Blog | Lindsey Smallwood

Helping

How to be Kind in a Raging World

Lindsey Smallwood

I’ve been thinking lately about what it means to be kind.

As we get deeper and deeper into this intense political season where passions run high and tempers are quick to flare, I’ve heard a number of people imploring us all to be kind. It seems like good advice on its surface. I strongly believe my social media feed would benefit from more kindness and less outrage.

But what does it mean to be kind in a raging world?

As I attempted to think of a moment my own life to illustrate kindness, I was overwhelmed with so many examples I wasn’t even sure how to pick the best one.

I could tell you about the time my mother-in-law spent two days meticulously cleaning our house after the moving truck came to Berkeley. Using a toothbrush to make things sparkle I didn’t even know were capable of sparkling.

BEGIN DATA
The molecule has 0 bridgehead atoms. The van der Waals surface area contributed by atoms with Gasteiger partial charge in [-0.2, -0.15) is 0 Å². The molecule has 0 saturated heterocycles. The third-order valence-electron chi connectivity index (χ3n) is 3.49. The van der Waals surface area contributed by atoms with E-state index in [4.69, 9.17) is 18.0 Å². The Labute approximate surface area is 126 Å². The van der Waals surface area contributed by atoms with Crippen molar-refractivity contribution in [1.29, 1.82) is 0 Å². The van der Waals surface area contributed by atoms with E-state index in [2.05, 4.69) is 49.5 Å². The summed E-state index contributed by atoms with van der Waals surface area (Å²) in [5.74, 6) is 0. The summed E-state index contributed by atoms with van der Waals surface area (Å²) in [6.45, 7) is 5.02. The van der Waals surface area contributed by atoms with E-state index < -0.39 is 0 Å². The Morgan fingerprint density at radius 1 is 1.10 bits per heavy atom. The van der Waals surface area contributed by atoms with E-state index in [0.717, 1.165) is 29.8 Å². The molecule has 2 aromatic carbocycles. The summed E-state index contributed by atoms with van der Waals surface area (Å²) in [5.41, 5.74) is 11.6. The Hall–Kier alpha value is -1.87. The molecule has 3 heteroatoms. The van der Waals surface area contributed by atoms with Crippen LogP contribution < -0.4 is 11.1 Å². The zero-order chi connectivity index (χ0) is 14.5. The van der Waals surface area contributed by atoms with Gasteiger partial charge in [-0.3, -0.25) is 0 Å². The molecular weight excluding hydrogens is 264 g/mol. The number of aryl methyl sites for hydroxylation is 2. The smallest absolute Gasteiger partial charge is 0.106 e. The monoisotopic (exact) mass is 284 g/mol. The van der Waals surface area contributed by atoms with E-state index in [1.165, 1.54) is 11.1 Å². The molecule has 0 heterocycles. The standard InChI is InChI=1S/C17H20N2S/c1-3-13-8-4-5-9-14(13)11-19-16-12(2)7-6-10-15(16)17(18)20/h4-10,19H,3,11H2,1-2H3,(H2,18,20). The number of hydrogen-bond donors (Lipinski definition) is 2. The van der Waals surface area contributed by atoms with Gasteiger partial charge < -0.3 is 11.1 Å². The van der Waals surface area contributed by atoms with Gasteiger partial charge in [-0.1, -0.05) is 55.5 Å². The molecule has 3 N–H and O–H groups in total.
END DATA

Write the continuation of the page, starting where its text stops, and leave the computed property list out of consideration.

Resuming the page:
I could tell you about how the friend who brought our family a meal every week for a few months so I could catch my breath in a season of getting adjusted to a new place and managing a small baby and a toddler.

I could tell you about the kindness of the man on the plane a few weeks ago, who moved to a middle seat so that my one-year-old could have his own seat instead of being my lap infant (which is a joke anyway because, at eight months pregnant, I have very little lap and at nearly 22-months-old, he’s hardly an infant).